Acustimulation

Acustimulation

PEP Topic 
Chemotherapy-Induced Nausea and Vomiting—Adult
Description 

Acustimulation involves electrostimulation of acupressure points (most commonly, the P6 point) by transcutaneous, electrical stimulation through a wristband device. A wristband device currently available is the Reliefband®, a class-II device approved by the U.S. Food and Drug Administration for the treatment of chemotherapy induced nausea and vomiting (CINV). The device delivers slow, weak, electrical impulses to the P6 point via two metallic electrodes. Patients can adjust the electrical output to deliver 10-35 milliamps per pulse. Reliefband® (for the indication of CINV) requires a prescription. Acustimulation has been evaluated in CINV and fatigue.

Effectiveness Not Established

Systematic Review/Meta-Analysis

Chao, L.F., Zhang, A.L., Liu, H.E., Cheng, M.H., Lam, H.B., & Lo, S.K. (2009). The efficacy of acupoint stimulation for the management of therapy-related adverse events in patients with breast cancer: A systematic review. Breast Cancer Research and Treatment, 118, 255–267.

doi: 10.1007/s10549-009-0533-8
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Purpose:

To scrutinize the evidence of using acupoint stimulation (APS) by any modality on managing adverse events related to anticancer therapies in patients with breast cancer

Search Strategy:

English databases searched were PubMed, Cochrane library, Embase, the Cumulative Index to Nursing and Allied Health, and PsycINFO.

Chinese databases searched were CNKI, CEPS, and WanFang as well as manual searching.

Search keywords were medical terms of breast cancer (e.g., breast neoplasm, breast carcinoma, breast tumor) combined separately with at least one of the following: acupuncture, acupressure, auricular acupuncture, ear acupuncture, acupuncture points, electroacupuncture, acupoint, transcutaneous electric nerve stimulation,  moxibustion.

Studies were included if they

  • Were in English or Chinese language.
  • Reported on adults diagnosed with breast cancer at any stage and undergoing treatments such as surgery, radiotherapy, chemotherapy, hormonal therapy, or palliative treatment and experiencing treatment-induced adverse events.
  • Utilized an intervention that involved stimulation of acupuncture points by any modality.
  • Had at least one clinically related outcome variable, as well as condition-specific outcomes or generic health status outcomes.

Studies were excluded if they were

  • Animal studies.
  • Case reports and anecdotal evidence.
  • Qualitative studies or descriptive surveys.
  • Reports available only in abstract form.
  • Trials that included diagnosis other than breast cancer unless separate data was available for the breast cancer group.

Literature Evaluated:

Initial review involved 843 titles and abstracts and 51 full-text articles. Of those, 26 studies were included in the report.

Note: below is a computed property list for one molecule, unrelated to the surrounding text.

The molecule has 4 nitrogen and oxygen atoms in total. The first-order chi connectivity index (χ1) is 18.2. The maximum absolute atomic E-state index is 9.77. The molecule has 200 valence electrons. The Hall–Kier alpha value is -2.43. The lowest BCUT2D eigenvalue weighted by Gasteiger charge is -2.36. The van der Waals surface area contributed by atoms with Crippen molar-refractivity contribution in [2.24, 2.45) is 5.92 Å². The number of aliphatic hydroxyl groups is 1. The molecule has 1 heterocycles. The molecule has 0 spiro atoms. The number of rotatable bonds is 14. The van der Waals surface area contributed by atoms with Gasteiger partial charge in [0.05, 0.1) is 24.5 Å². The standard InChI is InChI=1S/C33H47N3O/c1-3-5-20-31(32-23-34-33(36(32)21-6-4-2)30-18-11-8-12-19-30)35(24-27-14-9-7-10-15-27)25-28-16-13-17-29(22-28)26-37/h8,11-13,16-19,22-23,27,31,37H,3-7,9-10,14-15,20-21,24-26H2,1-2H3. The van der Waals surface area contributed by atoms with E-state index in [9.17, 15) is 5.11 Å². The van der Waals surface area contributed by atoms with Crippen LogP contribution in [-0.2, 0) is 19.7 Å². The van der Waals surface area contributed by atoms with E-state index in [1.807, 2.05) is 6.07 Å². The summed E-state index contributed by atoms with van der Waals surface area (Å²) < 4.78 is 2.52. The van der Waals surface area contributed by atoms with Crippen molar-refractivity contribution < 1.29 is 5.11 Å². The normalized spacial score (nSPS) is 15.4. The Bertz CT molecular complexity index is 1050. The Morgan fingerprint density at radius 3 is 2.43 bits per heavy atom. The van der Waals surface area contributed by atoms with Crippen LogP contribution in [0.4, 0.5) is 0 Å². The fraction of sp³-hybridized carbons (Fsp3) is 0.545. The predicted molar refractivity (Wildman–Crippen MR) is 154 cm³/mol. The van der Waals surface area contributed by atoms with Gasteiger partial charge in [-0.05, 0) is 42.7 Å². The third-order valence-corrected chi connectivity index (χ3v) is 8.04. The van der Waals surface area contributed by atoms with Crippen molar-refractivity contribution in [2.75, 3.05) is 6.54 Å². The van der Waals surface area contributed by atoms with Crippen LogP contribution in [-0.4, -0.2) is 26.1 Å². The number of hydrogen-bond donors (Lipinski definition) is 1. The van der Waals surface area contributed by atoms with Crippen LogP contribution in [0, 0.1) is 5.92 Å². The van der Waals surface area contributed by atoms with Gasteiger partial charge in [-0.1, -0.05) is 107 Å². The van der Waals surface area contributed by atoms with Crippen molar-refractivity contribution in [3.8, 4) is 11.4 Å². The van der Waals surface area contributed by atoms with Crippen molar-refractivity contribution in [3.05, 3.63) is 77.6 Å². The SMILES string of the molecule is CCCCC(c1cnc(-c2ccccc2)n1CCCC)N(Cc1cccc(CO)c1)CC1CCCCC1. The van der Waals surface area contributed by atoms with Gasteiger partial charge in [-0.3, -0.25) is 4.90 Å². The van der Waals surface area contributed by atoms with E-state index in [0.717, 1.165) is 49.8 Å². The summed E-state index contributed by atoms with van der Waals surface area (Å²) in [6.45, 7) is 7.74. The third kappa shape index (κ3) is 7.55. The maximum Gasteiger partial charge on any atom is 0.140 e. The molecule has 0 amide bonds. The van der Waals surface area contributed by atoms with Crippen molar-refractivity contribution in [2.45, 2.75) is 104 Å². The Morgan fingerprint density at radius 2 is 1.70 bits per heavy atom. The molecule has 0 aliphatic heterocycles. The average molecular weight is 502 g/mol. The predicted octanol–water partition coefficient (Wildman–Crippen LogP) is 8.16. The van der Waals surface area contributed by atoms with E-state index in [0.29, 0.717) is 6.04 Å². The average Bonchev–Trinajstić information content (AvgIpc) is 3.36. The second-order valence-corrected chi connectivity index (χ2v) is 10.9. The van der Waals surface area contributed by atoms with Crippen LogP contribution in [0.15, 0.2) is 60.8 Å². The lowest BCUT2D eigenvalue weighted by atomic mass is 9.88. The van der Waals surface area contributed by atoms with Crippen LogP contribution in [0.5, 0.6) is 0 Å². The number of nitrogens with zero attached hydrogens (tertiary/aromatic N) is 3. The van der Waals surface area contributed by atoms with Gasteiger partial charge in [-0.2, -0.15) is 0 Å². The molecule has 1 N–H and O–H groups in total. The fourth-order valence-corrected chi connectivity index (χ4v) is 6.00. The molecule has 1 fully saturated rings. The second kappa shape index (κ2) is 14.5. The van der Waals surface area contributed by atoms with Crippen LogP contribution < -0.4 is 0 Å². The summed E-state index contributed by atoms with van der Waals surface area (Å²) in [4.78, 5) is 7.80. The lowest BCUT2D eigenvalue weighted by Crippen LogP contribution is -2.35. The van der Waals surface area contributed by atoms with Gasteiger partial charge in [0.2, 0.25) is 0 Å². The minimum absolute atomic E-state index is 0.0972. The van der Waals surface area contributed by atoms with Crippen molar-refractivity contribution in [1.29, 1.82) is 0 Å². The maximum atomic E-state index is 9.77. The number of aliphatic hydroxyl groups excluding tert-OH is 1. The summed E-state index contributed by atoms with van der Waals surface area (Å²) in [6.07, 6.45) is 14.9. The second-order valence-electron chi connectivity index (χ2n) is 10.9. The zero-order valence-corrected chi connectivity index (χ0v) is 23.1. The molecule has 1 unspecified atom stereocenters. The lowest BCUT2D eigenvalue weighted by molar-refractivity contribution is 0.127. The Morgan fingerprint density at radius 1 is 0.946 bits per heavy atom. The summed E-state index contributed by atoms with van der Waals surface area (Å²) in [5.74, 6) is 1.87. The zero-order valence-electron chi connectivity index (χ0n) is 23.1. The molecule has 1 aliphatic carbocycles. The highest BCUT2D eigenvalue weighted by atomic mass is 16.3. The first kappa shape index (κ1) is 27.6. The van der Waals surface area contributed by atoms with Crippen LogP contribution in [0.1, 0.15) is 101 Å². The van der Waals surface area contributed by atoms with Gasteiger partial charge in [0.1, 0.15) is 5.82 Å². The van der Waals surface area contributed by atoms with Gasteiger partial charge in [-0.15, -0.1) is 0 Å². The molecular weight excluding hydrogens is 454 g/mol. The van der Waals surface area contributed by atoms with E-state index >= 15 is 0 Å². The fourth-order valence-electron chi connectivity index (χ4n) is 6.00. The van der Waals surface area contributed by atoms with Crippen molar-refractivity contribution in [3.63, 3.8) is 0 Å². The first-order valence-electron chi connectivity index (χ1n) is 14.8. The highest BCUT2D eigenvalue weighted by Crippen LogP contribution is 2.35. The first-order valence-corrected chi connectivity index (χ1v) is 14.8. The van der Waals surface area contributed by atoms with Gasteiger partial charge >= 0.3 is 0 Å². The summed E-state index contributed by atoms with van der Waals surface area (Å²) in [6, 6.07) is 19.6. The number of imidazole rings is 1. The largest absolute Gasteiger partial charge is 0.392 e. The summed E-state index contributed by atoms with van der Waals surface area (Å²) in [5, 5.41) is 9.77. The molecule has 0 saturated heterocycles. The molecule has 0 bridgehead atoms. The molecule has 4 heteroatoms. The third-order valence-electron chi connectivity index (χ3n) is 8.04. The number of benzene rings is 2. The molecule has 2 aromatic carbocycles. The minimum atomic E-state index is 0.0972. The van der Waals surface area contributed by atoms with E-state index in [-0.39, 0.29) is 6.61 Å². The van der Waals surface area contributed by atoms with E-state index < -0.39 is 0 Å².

Study evaluation began with two independent reviewers using a modified Jadad scale, assessing 3 aspects: randomization procedure (2 points); dropout and withdrawal discussion (1 point); and blinding (2 points). Studies were classified as high quality if they attained a score of 3 or higher.

Evaluated literature included 18 randomized controlled trials (RCTs) and eight controlled clinical trials published between 1999 and 2008. Nine trials included conventional acupuncture, 6 included electroacupuncture, 5 included drug injection in acupoints, 3 included self-acupressure, and 3 included acupoint stimulation by wristbands or acumagnet. Eighteen were in English, and 8 were in Chinese.

Sample Characteristics:

  • The total sample size was 1,548.
  • Age range across across studies was 28–76 years.
  • Five studies reported the participant’s body mass index, which ranged from 23.1 to 28.8.
  • Information on participants’ education, background of acupuncturists, symptom distress before management, and measurement tool reliability was reported in too few studies to provide a meaningful summary.

Results:

Nine of the 26 studies were rated as high quality. Adverse effects (outcomes) of the APS included vasomotor syndrome, chemotherapy-induced nausea and vomiting (CINV), post-mastectomy pain, joint symptoms, lymphedema, leukopenia, and adverse events.

Eleven studies investigated CINV and APS with acupoints P6 and ST36. Ten of the CINV studies reported APS significantly improved emesis caused by breast cancer therapy.

Conclusions:

The most common outcome evaluated by APS in the studies was CINV. APS was noted to be effective in reducing acute emesis caused by breast cancer therapy. Authors reported that APS is beneficial in the management of CINV, especially in the acute phase.

Nursing Implications:

Healthcare providers should consider using APS as an option for the management of CINV.

Research Evidence Summaries